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Susan Miller’s official stance on astrology, the study of movements and positions of celestial objects, seems surprising: “It’s not a gift,” she argues, but instead a practiced skill set. “You can learn it.”

The millions of regular readers of Ms. Miller’s website, astrologyz­one.com, many of whom view her monthly horoscopes as gospel, may argue with the New York born-and-bred mother of two—at least on this point. Surely, they’d contend, no one but Susan Miller can provide them with the services that she does: page after page of tailored advice and suggestion­s, written in the same whimsical optimism that she uses when she speaks. She updates her website every month with a total of 40 50,000 words, she says, and each individual horoscope takes approximat­ely seven hours to write–no small feat for a woman who provides this guidance to her readers for free.

But for Ms. Miller, her website–created in 1995 as an outlet for that astrologic­al skillset of hers–has paid off. A career of analyzing the stars has turned into a life surrounded by them: Cynthia Rowley and Raf Simons, Cameron Diaz and Gloria Vanderbilt. She’s taught astrology to Emma Stone and had dinner with Pharrell. When Ms. Miller’s mother passed away in 2012, an event so traumatizi­ng to the astrologis­t, she deemed it necessary to share it with her readers, Jennifer Aniston sent her condolence­s.

It is Ms. Miller’s mother, in fact, who eclipses all other names on a list of readers she has been most proud of acquiring over the years. “Right before she died, I went over to her house and I said, ’What are you reading? You’re reading Astrologyz­one Gemini!”” Ms. Miller imparts as if retelling a fairy-tale–the same mesmerizin­g way she recounts every story. “‘Wait, you don’t have a computer; you don’t have a printer. How are you reading this?’ And she said, ‘your sister prints it out for me because I want to see how you’re doing.’” (Her mother’s final verdict: “Pretty good!” Ms. Miller says with a laugh.)

Anyone who has ever had a conversati­on with Ms. Miller, even one that is supposed to be an interview about the astrologer, knows it is like having a tête-à-tête with a close friend. She legitimate­ly is interested in other people (their astrologic­al sign; where they grew up; their family)–and has no problem reciprocal­ly sharing similar informatio­n about herself. Ms. Miller often brings her two adult daughters– Chrissie, a former fashion designer who is now a creative consultant for Warby Parker and Allbirds, and Diana, a talent executive for The Late Late Show with James Corden–into the conversati­on; she talks openly about a childhood illness that has shaped her entire life (“I was born very damaged with my leg and the doctors didn’t know what it was,” she says ominously); and she speaks fondly of her late mother, who taught her astrology over the course of twelve years, beginning when Ms. Miller was just 15-years-old. “I wanted to desperatel­y learn astrology,” she says, as she recounts how it took over a year to convince her mother to teach her. “I wanted to desperatel­y know if this all was going to have a happy ending.”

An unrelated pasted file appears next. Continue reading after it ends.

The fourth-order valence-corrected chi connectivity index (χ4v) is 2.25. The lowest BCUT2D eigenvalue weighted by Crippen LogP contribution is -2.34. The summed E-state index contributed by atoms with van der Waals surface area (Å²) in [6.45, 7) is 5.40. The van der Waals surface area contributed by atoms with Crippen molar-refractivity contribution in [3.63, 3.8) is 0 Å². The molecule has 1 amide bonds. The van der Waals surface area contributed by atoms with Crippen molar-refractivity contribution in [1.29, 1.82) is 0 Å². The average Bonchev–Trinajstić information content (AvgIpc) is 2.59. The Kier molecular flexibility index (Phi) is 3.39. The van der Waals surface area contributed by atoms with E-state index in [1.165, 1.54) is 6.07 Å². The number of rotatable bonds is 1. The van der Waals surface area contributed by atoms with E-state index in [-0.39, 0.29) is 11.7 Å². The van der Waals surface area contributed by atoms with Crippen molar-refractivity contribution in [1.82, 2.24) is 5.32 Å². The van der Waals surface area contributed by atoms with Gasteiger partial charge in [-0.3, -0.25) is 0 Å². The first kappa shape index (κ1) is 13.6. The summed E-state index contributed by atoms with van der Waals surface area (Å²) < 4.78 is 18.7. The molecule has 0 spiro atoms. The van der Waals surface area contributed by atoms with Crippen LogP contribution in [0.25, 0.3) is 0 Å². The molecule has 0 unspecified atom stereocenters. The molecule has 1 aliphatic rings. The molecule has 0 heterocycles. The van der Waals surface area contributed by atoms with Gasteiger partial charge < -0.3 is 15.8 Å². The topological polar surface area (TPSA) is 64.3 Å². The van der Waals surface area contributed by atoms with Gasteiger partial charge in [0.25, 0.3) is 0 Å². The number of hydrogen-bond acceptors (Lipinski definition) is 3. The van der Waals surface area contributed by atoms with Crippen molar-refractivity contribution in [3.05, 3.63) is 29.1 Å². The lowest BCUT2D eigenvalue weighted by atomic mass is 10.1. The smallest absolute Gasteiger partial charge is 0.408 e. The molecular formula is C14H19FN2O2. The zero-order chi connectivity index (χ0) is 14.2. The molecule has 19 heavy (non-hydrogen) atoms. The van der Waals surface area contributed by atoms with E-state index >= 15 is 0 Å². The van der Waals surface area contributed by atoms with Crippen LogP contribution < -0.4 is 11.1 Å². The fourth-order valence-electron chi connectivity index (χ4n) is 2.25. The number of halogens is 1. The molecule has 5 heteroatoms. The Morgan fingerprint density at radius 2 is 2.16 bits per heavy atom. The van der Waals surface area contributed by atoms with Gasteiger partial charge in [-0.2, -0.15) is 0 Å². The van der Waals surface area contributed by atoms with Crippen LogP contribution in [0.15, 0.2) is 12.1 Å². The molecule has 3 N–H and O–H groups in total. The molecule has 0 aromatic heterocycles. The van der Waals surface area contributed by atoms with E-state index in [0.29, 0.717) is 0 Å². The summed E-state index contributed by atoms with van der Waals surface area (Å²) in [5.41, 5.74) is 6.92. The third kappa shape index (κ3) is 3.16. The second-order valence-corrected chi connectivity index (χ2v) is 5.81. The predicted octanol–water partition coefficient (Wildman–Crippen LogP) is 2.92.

Whether this was precisely the future her teenage self predicted she would be living--one filled with enduring endorsemen­ts from celebritie­s and fashion designers, and a dizzying churn of work opportunit­ies–ms. Miller doesn’t say. She does, however, admit to being “a hopeless romantic,” an attribute that carries over into the monthly forecasts she provides for her readers, whether on her website, through her app (which has garnered about half a million paying subscriber­s) or via a number of regular columns she writes for a handful of different Internatio­nal magazines.

She also has leveraged her career into yearly wall calendars (which can be purchased on her site for $26.99); books (she’s currently working on her twelfth edition, entitled The Year of 2020)and collaborat­ions (her most recent being with Jung Lee’s china site and shop Slowdance. com; and in early 2020 she’ll debut a yet-unannounce­d project with Bergdorf Goodman).

For those who worry that their favorite astrologis­t is perhaps spreading herself thin and that the quality of her work could potentiall­y suffer, Ms. Miller is adamant this will never be the case. “A change is as good as a rest,” she proclaims. And besides, she rationaliz­es, when asked about the near-novella length of each of her horoscopes: “if I have it inside me, why wouldn’t I write it down?”

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